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With Left Tackle In Flux, Redskins Eye O-Line Prospects


When Chris Samuels went down with what would turn out to be a career-ending neck injury in Week 5 last season, it sent shockwaves through the organization.

For years, left tackle was solidified with Samuels anchoring the line.

All of a sudden, the six-time Pro Bowler was gone.

Left behind was a gaping hole on the Redskins' line.

Fourth-year lineman Stephon Heyer has the most NFL experience at left tackle--seven starts--and it is thought that he could be a better fit at right tackle, where he has seen the bulk of his playing time.

Clearly the position needs to be addressed.

And three weeks into free agency, it appears the draft is the best way to find a premiere left tackle.

Last week, head coach Mike Shanahan was asked about the urgency of addressing the position this offseason.

Shanahan replied in general terms, of course.

He wasn't about to reveal the team's strategy.

"I think everyone would agree that if you're going to have a good offense, you better have some guys up front," Shanahan said. "That's why you're always trying to get those players--you can't find them very often. And if you don't, through injury or obviously from a need basis, then you have to find a way to still get it done without maybe the superstar like Chris.

"We're going to be working to get the best players we can possibly get, whether it's free agency or the draft, and we're going to keep on looking for guys who can get the job done."

Is the draft still the best way to find a premiere left tackle?

"Yeah, you just have to make sure it's the right one," Shanahan said. "You take a look every year--there are a number of left tackles drafted in the first and second rounds that really don't play."

The Redskins have the fourth overall pick in the draft and could have their pick of the elite offensive tackles.

This year's draft class has great depth at offensive tackle, with as many as six projected to go in the first round. (Four were selected in the first round last year.)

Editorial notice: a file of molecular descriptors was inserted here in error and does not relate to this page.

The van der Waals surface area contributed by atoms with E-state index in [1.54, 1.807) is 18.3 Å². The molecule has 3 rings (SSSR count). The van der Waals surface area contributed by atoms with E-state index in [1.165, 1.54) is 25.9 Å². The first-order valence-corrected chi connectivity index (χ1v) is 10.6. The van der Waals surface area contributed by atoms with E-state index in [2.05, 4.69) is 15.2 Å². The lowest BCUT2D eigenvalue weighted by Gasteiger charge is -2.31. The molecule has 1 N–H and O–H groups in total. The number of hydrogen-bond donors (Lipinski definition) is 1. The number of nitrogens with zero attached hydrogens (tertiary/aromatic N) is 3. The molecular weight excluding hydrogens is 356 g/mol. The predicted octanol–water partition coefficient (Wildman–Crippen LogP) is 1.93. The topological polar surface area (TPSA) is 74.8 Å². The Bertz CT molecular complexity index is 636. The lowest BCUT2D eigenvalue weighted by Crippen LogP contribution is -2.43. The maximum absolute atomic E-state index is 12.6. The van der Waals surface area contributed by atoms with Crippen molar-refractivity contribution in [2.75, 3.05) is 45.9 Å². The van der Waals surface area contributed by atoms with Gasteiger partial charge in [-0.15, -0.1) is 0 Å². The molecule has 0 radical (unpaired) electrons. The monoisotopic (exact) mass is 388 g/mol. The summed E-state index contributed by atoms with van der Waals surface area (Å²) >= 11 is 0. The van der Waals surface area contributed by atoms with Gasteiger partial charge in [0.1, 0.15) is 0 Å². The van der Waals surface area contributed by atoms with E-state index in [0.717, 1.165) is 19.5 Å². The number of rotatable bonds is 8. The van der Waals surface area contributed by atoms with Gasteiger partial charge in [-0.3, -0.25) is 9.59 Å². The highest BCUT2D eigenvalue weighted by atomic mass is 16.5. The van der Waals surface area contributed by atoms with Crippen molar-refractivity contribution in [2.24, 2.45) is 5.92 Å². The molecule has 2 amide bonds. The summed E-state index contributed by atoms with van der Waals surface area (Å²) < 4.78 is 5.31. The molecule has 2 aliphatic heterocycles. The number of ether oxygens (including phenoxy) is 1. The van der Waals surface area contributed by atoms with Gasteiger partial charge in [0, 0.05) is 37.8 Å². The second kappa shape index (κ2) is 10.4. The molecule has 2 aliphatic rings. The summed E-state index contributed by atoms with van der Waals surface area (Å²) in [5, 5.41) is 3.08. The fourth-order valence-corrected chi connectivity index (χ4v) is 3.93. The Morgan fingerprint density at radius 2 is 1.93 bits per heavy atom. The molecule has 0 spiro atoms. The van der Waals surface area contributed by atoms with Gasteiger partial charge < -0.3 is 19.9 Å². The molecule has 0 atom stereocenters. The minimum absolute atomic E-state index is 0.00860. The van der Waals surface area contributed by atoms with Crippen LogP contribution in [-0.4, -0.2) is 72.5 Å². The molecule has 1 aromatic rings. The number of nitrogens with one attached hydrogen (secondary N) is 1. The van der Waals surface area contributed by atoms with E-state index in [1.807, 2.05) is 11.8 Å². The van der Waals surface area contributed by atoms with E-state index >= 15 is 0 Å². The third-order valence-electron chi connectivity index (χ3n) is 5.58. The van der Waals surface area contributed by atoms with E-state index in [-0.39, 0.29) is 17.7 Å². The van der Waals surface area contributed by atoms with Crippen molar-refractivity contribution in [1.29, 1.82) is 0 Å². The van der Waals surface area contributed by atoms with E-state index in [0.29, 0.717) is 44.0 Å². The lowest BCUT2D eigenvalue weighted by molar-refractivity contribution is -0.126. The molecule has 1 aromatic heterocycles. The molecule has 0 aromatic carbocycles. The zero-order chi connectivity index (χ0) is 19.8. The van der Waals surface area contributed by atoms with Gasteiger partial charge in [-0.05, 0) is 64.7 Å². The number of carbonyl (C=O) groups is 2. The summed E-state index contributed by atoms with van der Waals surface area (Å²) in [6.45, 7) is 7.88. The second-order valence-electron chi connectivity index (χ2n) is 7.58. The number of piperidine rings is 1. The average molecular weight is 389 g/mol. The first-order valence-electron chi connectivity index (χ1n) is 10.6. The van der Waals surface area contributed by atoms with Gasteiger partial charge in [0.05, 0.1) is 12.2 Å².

Here's a look at some of the top prospects:


Okung is widely regarded as the top offensive tackle in the draft. At 6-7 and 300 pounds, Okung has played primarily left tackle but he can also play on the right if necessary. A four-year starter for the Cowboys and a consensus All-American as a senior, Okung is the complete package: he's adept in pass protection and as a run blocker he helped Oklahoma State lead the Big 12 in rushing the last four years. He has earned comparisons to New York Jets left tackle D'Brickashaw Ferguson, the fourth overall pick of the 2006 draft, and Denver Broncos left tackle Ryan Clady, the 12th overall pick of the 2008 draft. Clady, a two-time Pro Bowler, was drafted by Shanahan in Denver.


Williams, 6-5 and 318 pounds, started at right tackle in 2007-08 and then replaced Phil Loadholt (now a starter for the Minnesota Vikings) at left tackle last year. He was named a first-team All-American even though some scouts believe he struggled more on the left side. Williams grew up in Longview, Tex., the same hometown as current Redskins Malcolm Kelly and Robert Henson, so team officials won't have to look far for a character evaluation of Williams.



Will Campbell be the next Terrapins offensive lineman to join the Redskins, alongside Stephon Heyer and Edwin Williams? Campbell, leaving Maryland as a junior, is regarded as an upper-tier left tackle prospect and has elevated to the top 15 after a strong showing at the combine. Scouts were impressed with his 6-7, 310-pound frame and he should have good enough mobility to fend off speed rushers around the edge. Campbell is also a workout warrior--he bench pressed 490 pounds, second-best in Maryland's history.


Bulaga is 6-6, 315 pounds and is regarded by some as the best in pass blocker behind Okung. He started at left guard as a freshman in 2007 before moving to left tackle, where he started the last two seasons. He was named Big 10 Offensive Lineman of the Year as a senior. Some draft guides believe Bulaga, leaving Iowa as a junior, has untapped potential.


Davis, 6-6 and 330 pounds, may be on the bigger side as an offensive tackle, but he has shown quickness and athleticism as a blocker. As a freshman, he started at right guard in 2007 but he transitioned to left tackle the last two years. Davis has been criticized for inconsistent technique, something that can be addressed by NFL coaches, and his weight may have to be monitored.


Ducasse was born in Port-au-Prince, Haiti, and he emigrated to the United States in 2002 when he was 14 years old. At 6-5 and 330 pounds, Ducasse is a wide-bodied offensive lineman and some draft guides project him at guard. Even though he was named first-team All-American, he did not play against elite competition in the Colonial Athletic Association.

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